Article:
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Classic picture books as color wheels

Arthur Buxton writes, "Here's a tribute to three classic children's books - The Snowman, Where the Wild Things Are and The Very Hungry Caterpillar. Using custom software, I've reduced each page in all three books to its main five colours proportionally according to size, then arranged each resulting chart in sequence."

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Miniature midcentury media center (Just add iPad Mini)

DuMont is the latest design from Jeffrey Stephenson: "Watch I Love Lucy reruns or use as a Pandora box. For me it locks together two devices that are bluetooth tethered and travel around together anyway. Another one of my products for a parallel universe."

Landscape alphabet (c.1818-1860)


In the 19th century, Charles Joseph Hullmandel illustrated a glorious series of landscapes shaped as the letters of the English alphabet. You can see them all in the British Museum's online collection: The Landscape Alphabet (via Juxtapoz)

Door based on rotating squares

Klemens Torggler's designed a thoroughly wonderful and mind-melting door system based on rotating, interlocking squares. There are several variations on the theme on his site, but the one above is the most elegant and polished of the lot.

Klemens Torggler`s doors and paintings (via JWZ)

The Haunted Mansion, the Haunting, and "Boo" vs "Brr" in spook-house design

Long Forgotten, the very best Haunted Mansion blog on the net, has a stellar piece on the influences that went into the Haunted Mansion's scary corridor of doors, and the delicate balance the corridor strikes between two different kinds of scariness, called "Boo" and "Brr." The piece starts from the premise that the Imagineers who designed the Haunted Mansion were heavily influenced by the 1963 classic horror film The Haunting (the film adaptation of Shirley Jackson's horror novel The Haunted of Hill House, later remade as a 1999 film with Catherine Zeta-Jones and Liam Neeson). This isn't a very controversial idea, as there are many parallels between the Mansion and The Haunting, though Long Forgotten finds some particularly subtle and fascinating lifts I'd never seen mentioned before.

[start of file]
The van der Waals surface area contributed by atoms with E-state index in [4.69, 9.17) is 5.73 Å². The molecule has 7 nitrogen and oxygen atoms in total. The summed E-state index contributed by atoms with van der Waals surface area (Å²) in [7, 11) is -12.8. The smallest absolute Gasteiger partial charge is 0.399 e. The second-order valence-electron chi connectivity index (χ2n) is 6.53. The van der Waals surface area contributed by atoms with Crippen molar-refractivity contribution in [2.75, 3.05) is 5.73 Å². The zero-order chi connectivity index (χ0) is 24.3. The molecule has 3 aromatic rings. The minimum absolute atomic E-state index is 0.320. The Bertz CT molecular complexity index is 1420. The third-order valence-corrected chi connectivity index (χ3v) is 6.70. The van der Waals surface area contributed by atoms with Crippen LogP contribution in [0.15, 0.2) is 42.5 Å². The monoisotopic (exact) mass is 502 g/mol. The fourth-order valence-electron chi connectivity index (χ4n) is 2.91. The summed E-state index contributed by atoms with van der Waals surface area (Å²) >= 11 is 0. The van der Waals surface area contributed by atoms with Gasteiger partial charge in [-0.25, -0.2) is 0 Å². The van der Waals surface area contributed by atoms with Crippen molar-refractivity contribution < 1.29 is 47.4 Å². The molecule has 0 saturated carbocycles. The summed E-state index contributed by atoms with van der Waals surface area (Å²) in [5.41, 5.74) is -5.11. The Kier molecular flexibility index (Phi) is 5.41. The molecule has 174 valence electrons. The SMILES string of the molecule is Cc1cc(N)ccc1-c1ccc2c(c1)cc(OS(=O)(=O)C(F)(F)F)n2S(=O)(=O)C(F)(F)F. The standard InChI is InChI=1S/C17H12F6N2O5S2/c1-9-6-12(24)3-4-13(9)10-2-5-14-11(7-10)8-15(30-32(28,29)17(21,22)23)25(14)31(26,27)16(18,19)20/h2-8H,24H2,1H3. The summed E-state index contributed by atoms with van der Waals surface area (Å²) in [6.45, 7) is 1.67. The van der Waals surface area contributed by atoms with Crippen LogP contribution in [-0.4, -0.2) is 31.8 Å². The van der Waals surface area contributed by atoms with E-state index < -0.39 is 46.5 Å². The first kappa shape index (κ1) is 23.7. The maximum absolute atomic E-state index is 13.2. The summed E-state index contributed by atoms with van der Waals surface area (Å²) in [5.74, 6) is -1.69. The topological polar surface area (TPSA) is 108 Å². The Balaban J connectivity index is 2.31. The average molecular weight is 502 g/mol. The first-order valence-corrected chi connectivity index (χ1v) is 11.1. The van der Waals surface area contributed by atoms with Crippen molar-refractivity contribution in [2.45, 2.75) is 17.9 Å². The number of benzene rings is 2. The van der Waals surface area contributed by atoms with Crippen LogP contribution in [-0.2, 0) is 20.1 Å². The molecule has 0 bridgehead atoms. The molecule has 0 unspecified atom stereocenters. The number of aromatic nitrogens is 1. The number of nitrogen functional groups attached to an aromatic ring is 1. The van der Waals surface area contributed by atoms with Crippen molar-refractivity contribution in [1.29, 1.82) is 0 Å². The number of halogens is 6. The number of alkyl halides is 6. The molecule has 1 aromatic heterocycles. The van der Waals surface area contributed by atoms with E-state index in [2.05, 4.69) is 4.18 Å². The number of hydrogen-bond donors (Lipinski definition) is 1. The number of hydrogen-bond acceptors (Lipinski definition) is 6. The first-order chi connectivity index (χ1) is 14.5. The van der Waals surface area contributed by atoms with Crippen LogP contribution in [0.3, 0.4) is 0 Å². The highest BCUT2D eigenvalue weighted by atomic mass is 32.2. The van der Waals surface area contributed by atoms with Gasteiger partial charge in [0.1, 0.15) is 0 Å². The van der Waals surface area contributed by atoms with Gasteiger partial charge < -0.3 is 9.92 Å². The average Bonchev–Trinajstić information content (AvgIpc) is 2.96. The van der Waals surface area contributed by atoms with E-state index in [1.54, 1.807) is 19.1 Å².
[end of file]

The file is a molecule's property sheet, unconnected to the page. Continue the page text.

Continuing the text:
More interesting, though, is the way the corridor -- and the Mansion itself -- slides from "Boo" to "Brr" as you pass through it, and the ways that subsequent fine-tunings and renovations have changed this calculus. As with all of Long Forgotten's pieces, it's a very well-argued and illuminating piece of design criticism that made me rethink something with which I'm very familiar in a totally new light.

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Archway of books

Vivs Ngo snapped this wonderful shot of Los Angeles's Last Bookstore, an exuberant temple of the bookseller's faith.

Creating a font from a classic comic

Typographer Nate Piekos describes how he created a 21st-century typeface from a 1980 issue of Elfquest—just in time to begin lettering the comic series’ conclusive installment.

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Cthulhoid damask wallpaper (also fabric & wrapping paper)